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Washington - U.S. Warns On Java Software As Security Concerns Escalate

Published on: January 11, 2013 11:34 AM
By: Reuters
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Washington - The U.S. Department of Homeland Security urged computer users to disable Oracle Corp’s Java software, amplifying security experts’ prior warnings to hundreds of millions of consumers and businesses that use it to surf the Web.

Hackers have figured out how to exploit Java to install malicious software enabling them to commit crimes ranging from identity theft to making an infected computer part of an ad-hoc network of computers that can be used to attack websites.

“We are currently unaware of a practical solution to this problem,” the Department of Homeland Security’s Computer Emergency Readiness Team said in a posting on its website late on Thursday.

“This and previous Java vulnerabilities have been widely targeted by attackers, and new Java vulnerabilities are likely to be discovered,” the agency said. “To defend against this and future Java vulnerabilities, disable Java in Web browsers.”

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Oracle declined to comment on the warning on Friday.

Java is a computer language that enables programmers to write software utilizing just one set of code that will run on virtually any type of computer, including ones that use Microsoft Corp’s Windows, Apple Inc’s OS X and Linux, an operating system widely employed by corporations.

Computer users access Java programs through modules, or plug-ins, that run Java software on top of browsers such as Internet Explorer and Firefox.

The U.S. government’s warning on Java came after security experts warned earlier on Thursday of the newly discovered flaw.

It is relatively rare for government agencies to advise computer users to completely disable software due to a security bug, particularly in the case of widely used programs such as Java. They typically recommend taking steps to mitigate the risk of attack while manufacturers prepare an update, or hold off on publicizing the problem until an update is prepared.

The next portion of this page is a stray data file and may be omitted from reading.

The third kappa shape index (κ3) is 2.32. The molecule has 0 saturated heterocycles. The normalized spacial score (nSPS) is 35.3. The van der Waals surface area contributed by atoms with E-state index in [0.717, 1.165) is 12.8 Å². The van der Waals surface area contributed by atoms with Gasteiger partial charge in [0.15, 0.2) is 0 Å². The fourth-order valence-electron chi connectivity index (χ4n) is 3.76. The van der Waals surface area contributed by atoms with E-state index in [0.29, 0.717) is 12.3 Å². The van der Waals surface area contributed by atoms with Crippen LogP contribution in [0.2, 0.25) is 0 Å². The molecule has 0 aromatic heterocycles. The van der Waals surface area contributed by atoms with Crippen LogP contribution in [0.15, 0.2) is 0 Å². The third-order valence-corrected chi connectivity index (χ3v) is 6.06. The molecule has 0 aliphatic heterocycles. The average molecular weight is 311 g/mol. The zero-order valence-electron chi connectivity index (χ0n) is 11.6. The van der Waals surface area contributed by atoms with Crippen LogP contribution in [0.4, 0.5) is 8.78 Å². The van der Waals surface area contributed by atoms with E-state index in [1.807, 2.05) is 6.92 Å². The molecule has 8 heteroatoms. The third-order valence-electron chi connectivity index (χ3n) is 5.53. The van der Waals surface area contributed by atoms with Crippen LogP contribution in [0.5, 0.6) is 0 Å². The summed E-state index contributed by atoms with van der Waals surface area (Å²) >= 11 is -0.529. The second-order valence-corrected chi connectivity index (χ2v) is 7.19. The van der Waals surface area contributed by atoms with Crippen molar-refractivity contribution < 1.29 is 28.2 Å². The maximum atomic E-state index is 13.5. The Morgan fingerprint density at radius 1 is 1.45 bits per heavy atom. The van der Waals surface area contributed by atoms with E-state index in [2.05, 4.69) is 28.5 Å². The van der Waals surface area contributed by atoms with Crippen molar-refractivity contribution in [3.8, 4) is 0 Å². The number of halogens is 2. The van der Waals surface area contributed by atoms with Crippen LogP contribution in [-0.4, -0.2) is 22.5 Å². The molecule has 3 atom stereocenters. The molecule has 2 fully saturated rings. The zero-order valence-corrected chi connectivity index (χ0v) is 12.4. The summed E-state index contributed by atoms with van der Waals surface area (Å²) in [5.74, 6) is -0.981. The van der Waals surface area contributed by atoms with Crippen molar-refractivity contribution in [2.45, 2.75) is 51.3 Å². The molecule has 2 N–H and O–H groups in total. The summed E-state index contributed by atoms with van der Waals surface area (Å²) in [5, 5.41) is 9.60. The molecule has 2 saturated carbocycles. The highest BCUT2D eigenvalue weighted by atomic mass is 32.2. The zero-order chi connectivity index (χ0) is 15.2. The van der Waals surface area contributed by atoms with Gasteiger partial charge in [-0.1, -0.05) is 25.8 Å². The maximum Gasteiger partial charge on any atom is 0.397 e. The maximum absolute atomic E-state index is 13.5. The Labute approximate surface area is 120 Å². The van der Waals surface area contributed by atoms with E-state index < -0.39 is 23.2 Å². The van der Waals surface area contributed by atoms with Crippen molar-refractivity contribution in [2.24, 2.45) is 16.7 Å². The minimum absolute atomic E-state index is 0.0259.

In September, the German government advised the public to temporarily stop using Microsoft’s Internet Explorer browser to give it time to patch a security vulnerability that opened it to attacks.

The Department of Homeland Security said attackers could trick targets into visiting malicious websites that would infect their PCs with software capable of exploiting the bug in Java.

It said an attacker could also infect a legitimate website by uploading malicious software that would infect machines of computer users who trust that site because they have previously visited it without experiencing any problems.

They said developers of several popular tools, known as exploit kits, which criminal hackers use to attack PCs, have added software that allows hackers to exploit the newly discovered bug in Java to attack computers.

Security experts have been scrutinizing the safety of Java since a similar security scare in August, which prompted some of them to advise using the software only on an as-needed basis.

At the time they advised businesses to only allow their workers to use Java browser plug-ins when prompted for permission by trusted programs such as GoToMeeting, a Web-based collaboration tool from Citrix Systems Inc.